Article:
The high-fat meals (42% of energy from fat) caused, in contrast to the low-fat meals (6% of energy from fat), considerable increases in plasma triglycerides. The five different fat qualities - rapeseed oil, olive oil, sunflower oil, palm oil, or butter - caused similar postprandial increases in plasma triglycerides. These findings indicate that high-fat meals may be prothrombotic, irrespective of their fatty acid composition

  • Fruits Reduce Risk of Lung and Bladder Cancers

    Case-control studies overall support a significant reduction in the risks of cancers of the esophagus, lung, stomach, and colorectum associated with both fruit and vegetables.

    Breast cancer is associated with vegetables but not with fruit.

    Bladder cancer is associated with fruit but not with vegetables.

    The overall relative risk estimates from cohort studies suggest a protective effect of both fruit and vegetables for most cancer sites considered, but the risk reduction is significant only for cancers of the lung and bladder and only for fruit.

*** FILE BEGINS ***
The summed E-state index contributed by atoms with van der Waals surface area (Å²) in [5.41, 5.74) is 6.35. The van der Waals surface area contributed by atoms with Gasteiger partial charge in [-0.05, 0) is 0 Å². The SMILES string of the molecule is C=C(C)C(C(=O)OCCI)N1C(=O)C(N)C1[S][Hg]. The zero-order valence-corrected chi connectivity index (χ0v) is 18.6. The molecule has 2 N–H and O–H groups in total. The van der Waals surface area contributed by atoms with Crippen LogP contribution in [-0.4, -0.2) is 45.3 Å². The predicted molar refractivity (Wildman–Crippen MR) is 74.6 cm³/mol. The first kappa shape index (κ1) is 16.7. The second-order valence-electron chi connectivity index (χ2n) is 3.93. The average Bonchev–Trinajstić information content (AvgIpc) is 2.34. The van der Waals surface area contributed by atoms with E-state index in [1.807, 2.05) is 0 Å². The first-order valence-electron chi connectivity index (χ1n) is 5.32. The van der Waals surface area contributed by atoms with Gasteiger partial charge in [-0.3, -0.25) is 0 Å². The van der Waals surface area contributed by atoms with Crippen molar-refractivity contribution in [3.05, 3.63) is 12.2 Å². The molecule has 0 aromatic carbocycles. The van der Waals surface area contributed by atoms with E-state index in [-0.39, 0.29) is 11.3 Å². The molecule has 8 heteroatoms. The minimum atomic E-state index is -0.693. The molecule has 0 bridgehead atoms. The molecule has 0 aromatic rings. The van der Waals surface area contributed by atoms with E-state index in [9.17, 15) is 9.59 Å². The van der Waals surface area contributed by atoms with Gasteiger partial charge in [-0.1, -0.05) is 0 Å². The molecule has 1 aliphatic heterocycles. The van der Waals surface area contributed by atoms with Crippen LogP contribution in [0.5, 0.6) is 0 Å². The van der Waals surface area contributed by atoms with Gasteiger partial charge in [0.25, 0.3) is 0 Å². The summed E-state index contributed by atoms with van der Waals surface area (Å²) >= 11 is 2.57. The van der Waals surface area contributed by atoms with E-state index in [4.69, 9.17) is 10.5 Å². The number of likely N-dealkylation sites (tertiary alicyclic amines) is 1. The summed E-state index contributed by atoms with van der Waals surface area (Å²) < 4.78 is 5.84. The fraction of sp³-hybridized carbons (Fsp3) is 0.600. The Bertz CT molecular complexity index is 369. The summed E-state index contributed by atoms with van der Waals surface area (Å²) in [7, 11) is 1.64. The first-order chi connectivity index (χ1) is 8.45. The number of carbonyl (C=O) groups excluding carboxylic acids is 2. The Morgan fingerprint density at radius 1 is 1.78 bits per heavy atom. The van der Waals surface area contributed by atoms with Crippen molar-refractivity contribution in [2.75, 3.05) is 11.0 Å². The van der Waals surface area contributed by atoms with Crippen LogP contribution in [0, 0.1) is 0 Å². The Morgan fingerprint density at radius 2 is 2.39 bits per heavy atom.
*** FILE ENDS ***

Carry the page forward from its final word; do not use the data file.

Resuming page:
• Vitamin C in Muscles

    The study has shown that skeletal muscle is very sensitive to changes in vitamin C intake, and that the vitamin C content in muscle will fall if intake decreases below optimal levels. This is likely to affect muscle function. Muscle is the largest store of vitamin C in our bodies.

    Professor Margreet Vissers, from the Centre for Free Radical Research:

    Many people think that all fruit and vegetables are equally able to supply vitamin C, but this is not the case. The levels in food vary hugely across the spectrum. We should eat a good range daily, but because many fruit contain only one tenth of a healthy daily vitamin C requirement, we would recommend at least one serve per day of a high-value food like kiwifruit. This will help you easily reach an optimal vitamin C intake, as well as delivering other vital nutrients.